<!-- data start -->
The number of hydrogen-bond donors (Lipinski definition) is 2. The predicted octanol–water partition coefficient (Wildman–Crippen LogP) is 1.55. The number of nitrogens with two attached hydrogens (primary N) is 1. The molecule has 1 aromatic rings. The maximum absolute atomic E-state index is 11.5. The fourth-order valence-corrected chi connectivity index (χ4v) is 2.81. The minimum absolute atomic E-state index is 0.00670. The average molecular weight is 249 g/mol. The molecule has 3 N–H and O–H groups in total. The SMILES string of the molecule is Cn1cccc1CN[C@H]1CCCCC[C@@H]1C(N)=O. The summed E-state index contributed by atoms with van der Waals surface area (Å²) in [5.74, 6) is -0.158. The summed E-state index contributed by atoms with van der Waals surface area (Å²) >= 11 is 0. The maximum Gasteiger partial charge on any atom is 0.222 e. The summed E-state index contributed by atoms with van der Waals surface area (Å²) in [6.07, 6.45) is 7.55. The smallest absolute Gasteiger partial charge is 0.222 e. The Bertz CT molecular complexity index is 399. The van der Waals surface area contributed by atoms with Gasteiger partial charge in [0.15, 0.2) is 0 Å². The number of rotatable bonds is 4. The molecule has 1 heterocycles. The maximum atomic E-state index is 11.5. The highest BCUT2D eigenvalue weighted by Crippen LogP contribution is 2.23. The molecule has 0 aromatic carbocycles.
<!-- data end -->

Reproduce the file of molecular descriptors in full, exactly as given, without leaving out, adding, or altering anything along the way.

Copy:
The number of hydrogen-bond donors (Lipinski definition) is 2. The predicted octanol–water partition coefficient (Wildman–Crippen LogP) is 1.55. The number of nitrogens with two attached hydrogens (primary N) is 1. The molecule has 1 aromatic rings. The maximum absolute atomic E-state index is 11.5. The fourth-order valence-corrected chi connectivity index (χ4v) is 2.81. The minimum absolute atomic E-state index is 0.00670. The average molecular weight is 249 g/mol. The molecule has 3 N–H and O–H groups in total. The SMILES string of the molecule is Cn1cccc1CN[C@H]1CCCCC[C@@H]1C(N)=O. The summed E-state index contributed by atoms with van der Waals surface area (Å²) in [5.74, 6) is -0.158. The summed E-state index contributed by atoms with van der Waals surface area (Å²) >= 11 is 0. The maximum Gasteiger partial charge on any atom is 0.222 e. The summed E-state index contributed by atoms with van der Waals surface area (Å²) in [6.07, 6.45) is 7.55. The smallest absolute Gasteiger partial charge is 0.222 e. The Bertz CT molecular complexity index is 399. The van der Waals surface area contributed by atoms with Gasteiger partial charge in [0.15, 0.2) is 0 Å². The number of rotatable bonds is 4. The molecule has 1 heterocycles. The maximum atomic E-state index is 11.5. The highest BCUT2D eigenvalue weighted by Crippen LogP contribution is 2.23. The molecule has 0 aromatic carbocycles.